GNOME is a perfect study in how not to architect a software system. Everything about it is wrong.
The first mistake they made was trying to cobble half-assed object-oriented support onto C, rather than just using C++ or Objective-C. Everything about GObject is stupid and counterproductive. It makes writing code a real pain in the ass, since you need to use typecasting macros all over the place. Worse, this sort of code promotes library design that's slow and inefficient. To make it even worse, this style of C code is so convoluted that it is not optimized well by compilers, resulting in binaries that are far slower than they should be.
I don't think the overhead resulting from using C is substantial at all. Maybe you get more overhead than C++ by always using virtual calls but that is offset by not doing C++ magic like unnecessary constructor/destructor calls. You'll have to back this up if you want me to believe you.
You are incorrect here. In C++, if you choose to make virtual calls, you pay the price of indirection via a vtable (this pointer). That's it. You only pay the price in classes which have virtual methods. With GObject, all classes contain a vtable, i.e. all class methods take a pointer to the type instance, which contains within it a pointer to the vtable. Every GObject instance contains this overhead, which makes instantiation of GObject expensive, and additionally increases the memory required for every object. In comparison, you don't pay this overhead for C++ classes unless you actually require it. This isn't including the overhead of additional GObject features such as properties, which are both inefficient to process and are type-unsafe, and the use of "construction properties" in object instantiation. What makes it truly awful is that all this work to implement OO in C is mostly done by hand! You have to manually create your own vtables; you have to manually cast all types to the correct type, and if you get it wrong the compiler won't typically tell you. You have to understand the intricacies of how a C++ compiler works to implement an inferior version in C! Why would anyone willingly inflict this upon themselves?
But this is only the beginning of the GObject problems. When using GObject, the type resolution is done at run-time. Not only does this make programming unsafe--the many typecasts can hide typing issues, leading to failure at run-time rather than at compile-time, it has additional run-time overheads. Here are a few reasons: G_TYPE_CHECK_INSTANCE_CAST, G_TYPE_CHECK_CLASS_CAST, G_TYPE_CHECK_INSTANCE_TYPE, G_TYPE_CHECK_CLASS_TYPE, G_TYPE_INSTANCE_GET_CLASS.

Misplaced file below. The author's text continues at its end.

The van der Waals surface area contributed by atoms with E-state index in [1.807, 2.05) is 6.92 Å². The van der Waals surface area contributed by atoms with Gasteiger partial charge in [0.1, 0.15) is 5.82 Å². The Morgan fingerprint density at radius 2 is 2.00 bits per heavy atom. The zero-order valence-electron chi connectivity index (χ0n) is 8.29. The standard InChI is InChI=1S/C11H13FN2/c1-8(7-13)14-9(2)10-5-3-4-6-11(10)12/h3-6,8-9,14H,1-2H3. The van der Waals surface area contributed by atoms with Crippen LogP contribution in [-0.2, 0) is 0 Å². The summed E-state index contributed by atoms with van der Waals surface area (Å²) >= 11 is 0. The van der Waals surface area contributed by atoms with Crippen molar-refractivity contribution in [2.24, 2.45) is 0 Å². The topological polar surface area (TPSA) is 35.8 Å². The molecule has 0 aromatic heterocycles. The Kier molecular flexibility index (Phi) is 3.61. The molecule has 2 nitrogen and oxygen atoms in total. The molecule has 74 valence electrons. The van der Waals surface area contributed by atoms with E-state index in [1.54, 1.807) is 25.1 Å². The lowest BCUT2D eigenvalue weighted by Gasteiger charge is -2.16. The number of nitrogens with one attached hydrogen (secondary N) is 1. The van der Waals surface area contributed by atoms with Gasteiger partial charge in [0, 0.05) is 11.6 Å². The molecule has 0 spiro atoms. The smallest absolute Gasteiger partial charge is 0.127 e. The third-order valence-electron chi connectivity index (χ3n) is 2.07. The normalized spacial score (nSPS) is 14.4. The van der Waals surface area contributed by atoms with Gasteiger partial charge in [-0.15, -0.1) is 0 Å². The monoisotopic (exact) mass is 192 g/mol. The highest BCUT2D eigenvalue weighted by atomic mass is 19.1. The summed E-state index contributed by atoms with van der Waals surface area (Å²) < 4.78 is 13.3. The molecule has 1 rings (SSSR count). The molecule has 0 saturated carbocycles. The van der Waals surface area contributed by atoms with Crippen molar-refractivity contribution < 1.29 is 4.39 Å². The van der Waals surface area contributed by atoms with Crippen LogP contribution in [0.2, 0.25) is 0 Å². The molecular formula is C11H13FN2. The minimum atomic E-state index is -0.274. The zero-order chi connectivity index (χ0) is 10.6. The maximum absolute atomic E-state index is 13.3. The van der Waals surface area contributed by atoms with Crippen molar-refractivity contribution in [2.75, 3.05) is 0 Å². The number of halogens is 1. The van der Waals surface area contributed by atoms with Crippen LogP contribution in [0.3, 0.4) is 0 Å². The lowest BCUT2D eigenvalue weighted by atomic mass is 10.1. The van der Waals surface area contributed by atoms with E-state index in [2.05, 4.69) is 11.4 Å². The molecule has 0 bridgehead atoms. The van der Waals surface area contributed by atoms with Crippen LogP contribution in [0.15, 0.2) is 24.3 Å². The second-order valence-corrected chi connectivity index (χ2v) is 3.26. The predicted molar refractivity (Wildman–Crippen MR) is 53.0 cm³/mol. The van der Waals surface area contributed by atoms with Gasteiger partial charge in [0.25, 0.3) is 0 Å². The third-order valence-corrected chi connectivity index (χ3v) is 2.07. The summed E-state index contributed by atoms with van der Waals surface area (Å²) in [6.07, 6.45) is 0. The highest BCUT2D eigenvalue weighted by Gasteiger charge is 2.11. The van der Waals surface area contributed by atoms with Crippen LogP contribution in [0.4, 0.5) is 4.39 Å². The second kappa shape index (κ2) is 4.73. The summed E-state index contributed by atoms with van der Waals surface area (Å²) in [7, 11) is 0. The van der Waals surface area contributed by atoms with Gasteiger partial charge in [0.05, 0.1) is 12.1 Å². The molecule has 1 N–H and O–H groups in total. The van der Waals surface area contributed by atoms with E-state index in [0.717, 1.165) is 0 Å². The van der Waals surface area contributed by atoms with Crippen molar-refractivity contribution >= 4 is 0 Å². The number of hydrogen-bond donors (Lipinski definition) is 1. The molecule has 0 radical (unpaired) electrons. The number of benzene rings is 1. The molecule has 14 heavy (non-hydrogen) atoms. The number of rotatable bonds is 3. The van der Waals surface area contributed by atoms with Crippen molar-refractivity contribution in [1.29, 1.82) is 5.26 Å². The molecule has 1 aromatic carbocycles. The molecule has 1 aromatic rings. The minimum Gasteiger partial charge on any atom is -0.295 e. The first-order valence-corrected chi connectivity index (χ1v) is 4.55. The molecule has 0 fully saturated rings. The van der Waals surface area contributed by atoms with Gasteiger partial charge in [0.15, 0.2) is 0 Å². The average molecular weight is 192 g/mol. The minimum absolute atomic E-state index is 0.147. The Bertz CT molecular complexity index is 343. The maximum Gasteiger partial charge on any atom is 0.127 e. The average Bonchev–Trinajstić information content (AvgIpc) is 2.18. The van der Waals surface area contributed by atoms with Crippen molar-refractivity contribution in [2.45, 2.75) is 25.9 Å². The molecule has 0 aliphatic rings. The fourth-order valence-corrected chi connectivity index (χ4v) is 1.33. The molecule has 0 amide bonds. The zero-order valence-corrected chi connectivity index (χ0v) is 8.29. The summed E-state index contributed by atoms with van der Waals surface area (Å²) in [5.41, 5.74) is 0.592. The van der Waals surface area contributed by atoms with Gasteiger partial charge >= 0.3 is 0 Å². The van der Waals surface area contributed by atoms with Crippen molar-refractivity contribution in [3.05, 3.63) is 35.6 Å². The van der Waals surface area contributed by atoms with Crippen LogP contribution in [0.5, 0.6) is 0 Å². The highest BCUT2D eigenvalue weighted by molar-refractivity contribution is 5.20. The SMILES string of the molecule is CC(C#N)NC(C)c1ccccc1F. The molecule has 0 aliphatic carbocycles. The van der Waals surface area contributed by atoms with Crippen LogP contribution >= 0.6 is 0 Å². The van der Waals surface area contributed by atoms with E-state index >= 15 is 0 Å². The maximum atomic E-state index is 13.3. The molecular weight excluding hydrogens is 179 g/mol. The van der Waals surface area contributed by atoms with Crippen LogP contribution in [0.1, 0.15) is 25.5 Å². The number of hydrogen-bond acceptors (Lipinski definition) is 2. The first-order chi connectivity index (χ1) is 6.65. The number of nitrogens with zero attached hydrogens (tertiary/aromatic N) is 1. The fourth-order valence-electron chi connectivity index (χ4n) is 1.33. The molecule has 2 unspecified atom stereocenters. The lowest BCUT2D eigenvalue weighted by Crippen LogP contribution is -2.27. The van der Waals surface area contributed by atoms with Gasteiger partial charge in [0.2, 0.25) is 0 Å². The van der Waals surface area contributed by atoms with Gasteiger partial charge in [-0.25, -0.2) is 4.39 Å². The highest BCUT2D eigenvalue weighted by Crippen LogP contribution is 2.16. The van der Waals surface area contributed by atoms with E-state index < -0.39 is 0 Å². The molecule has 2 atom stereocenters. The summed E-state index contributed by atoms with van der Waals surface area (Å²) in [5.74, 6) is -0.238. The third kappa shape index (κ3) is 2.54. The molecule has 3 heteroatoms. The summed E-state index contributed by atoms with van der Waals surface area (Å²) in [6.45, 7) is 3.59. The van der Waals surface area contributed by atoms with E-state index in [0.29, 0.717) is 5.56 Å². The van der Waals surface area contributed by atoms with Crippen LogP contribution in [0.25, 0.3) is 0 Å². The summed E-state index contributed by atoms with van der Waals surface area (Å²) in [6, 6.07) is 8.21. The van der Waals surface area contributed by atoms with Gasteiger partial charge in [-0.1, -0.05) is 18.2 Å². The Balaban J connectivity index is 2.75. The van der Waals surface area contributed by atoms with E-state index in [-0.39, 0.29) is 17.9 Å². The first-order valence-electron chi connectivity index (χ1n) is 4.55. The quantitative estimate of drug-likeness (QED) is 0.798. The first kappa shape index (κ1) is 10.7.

And you'll also need to check every function argument taking a GObject to make sure it's of the correct type with G_TYPE_CHECK_INSTANCE_TYPE (or commonly using a wrapper around it). This is not a cheap operation, it has to check the GType type register, which involves a string lookup in a hash table (GQuark, at least last time I looked). So you have several of those for every function call if you actually investigate the use of all the uppercase casting macros, and again inside the function. This is mostly absent for C++ code (the type checks and casts are done at compile-time), and C++ RTTI involves simple pointer comparisons of typeinfo objects; much faster, and again type-safe.
Here's an example of class using GObject:
This is the same class using C++
The C++ version is type-safe. Several type bugs were found during the C++ conversion, not picked up by the C compiler using GObject. It's more efficient, easier to maintain, and more secure. The objects take up less space in addition. Overall, the C++ conversion had only positive effects. The current implementation is also available in git.
Back in the mid-to-late 90s, when GTK+ was being created, C++ on Linux was poor, and was not yet standardised. This is now no longer the case, it's very well supported and works very well. IMO it would make a lot of sense to make the excellent GTKmm and related mm bindings the real implementation (i.e. not wrapping the C version), which would really improve the quality of the system. Right now, even the GNOME developers do not encourage development using the C interface due to its many problems. Tools like Vala only paper over the problems--you still need to use the C interface to write a "native" GNOME application with access to all the interfaces, because GNOME is still fundamentally tied to the canonical C implementation, with all the problems that entails.